Culture

Niles: What would Walt Disney think of bars at Disneyland?


Was anyone surprised when Disneyland announced that it would expand alcohol sales in the park? Disneyland famously was a dry park for its first 64 years, until Oga’s Cantina in Star Wars Galaxy’s Edge started serving beer and cocktails when it opened in May 2019. Once that precedent had been set, many fans wondered how long Disney would take to start serving adult beverages elsewhere in the park.

Not long, it appears. The Blue Bayou in New Orleans Square will put beer, wine and a Hurricane cocktail on its menu when it starts welcoming guests again. Though the park returns April 30, Disneyland has not yet announced a date for the indoor Blue Bayou to reopen.

An outer space bar fit perfectly with Star Wars and serving drinks in New Orleans Square won’t be as out of place as not serving drinks there for more than 50 years has been. New Orleans is the only city I’ve ever visited where doormen throw people into the bars. Having a New Orleans Square without alcohol is like building a Star Wars land and leaving out Luke Skywalker and Darth Vader.

Oh wait, that’s a bad example, isn’t it?

The few Disney fans whom I have heard complain about booze in the Bayou all have name-checked Walt in their argument. Walt did not want drunks in his park, and I will agree that pretty much every current Disneyland fan feels the same way.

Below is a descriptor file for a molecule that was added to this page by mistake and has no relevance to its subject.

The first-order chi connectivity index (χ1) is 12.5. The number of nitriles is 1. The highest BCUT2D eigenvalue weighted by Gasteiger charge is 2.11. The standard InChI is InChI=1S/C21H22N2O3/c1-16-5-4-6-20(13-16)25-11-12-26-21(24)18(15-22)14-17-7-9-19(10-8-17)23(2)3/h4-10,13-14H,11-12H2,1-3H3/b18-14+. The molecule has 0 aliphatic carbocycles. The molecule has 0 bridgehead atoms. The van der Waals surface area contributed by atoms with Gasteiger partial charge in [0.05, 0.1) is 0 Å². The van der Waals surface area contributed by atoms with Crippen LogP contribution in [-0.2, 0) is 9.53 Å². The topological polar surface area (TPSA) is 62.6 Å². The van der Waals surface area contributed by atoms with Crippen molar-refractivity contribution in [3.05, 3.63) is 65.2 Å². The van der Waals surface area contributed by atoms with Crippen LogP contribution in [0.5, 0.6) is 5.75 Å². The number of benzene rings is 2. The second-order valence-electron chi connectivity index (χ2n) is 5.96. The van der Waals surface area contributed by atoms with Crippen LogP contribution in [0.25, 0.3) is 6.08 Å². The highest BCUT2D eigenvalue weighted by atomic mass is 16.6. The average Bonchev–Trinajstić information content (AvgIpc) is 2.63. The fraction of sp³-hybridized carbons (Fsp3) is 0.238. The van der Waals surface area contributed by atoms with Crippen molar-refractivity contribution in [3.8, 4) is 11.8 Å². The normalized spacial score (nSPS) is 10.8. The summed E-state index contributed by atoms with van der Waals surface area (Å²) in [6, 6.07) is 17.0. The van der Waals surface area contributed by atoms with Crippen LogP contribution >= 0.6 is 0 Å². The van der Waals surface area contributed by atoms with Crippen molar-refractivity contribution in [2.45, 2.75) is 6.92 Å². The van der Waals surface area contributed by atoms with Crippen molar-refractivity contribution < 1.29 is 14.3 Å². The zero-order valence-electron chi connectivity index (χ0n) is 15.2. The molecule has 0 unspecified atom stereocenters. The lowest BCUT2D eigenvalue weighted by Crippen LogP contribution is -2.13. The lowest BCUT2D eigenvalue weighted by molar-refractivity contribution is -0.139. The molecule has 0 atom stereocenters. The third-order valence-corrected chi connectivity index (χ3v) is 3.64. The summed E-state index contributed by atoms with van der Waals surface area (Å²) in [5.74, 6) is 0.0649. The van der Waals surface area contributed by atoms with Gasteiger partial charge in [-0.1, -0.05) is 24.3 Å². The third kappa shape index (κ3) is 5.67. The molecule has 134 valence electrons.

But Disney has developed a far more a more effective way of keeping drunks out than not selling alcohol. I am sure that Disneyland will price — and mix —its Hurricane cocktails so that your bank account gets hammered long before you do. And if Scrooge McDuck is picking up your tab, Disney’s cast members will work their magic to make you disappear if you can’t act responsibly. It’s a strategy that has worked for Disney at California Adventure next door, not to mention the four Walt Disney World theme parks in Florida, all of which serve alcohol — even Disneyland’s sibling, the Magic Kingdom.

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It’s proper for the people who run Disney Parks to be inspired by the company’s founder, but it’s folly to try to mimic him. You can’t finish first by following others — even the late, great Walter Elias Disney.

Walt Disney didn’t revolutionize the …read more

Source:: The Mercury News – Entertainment

      

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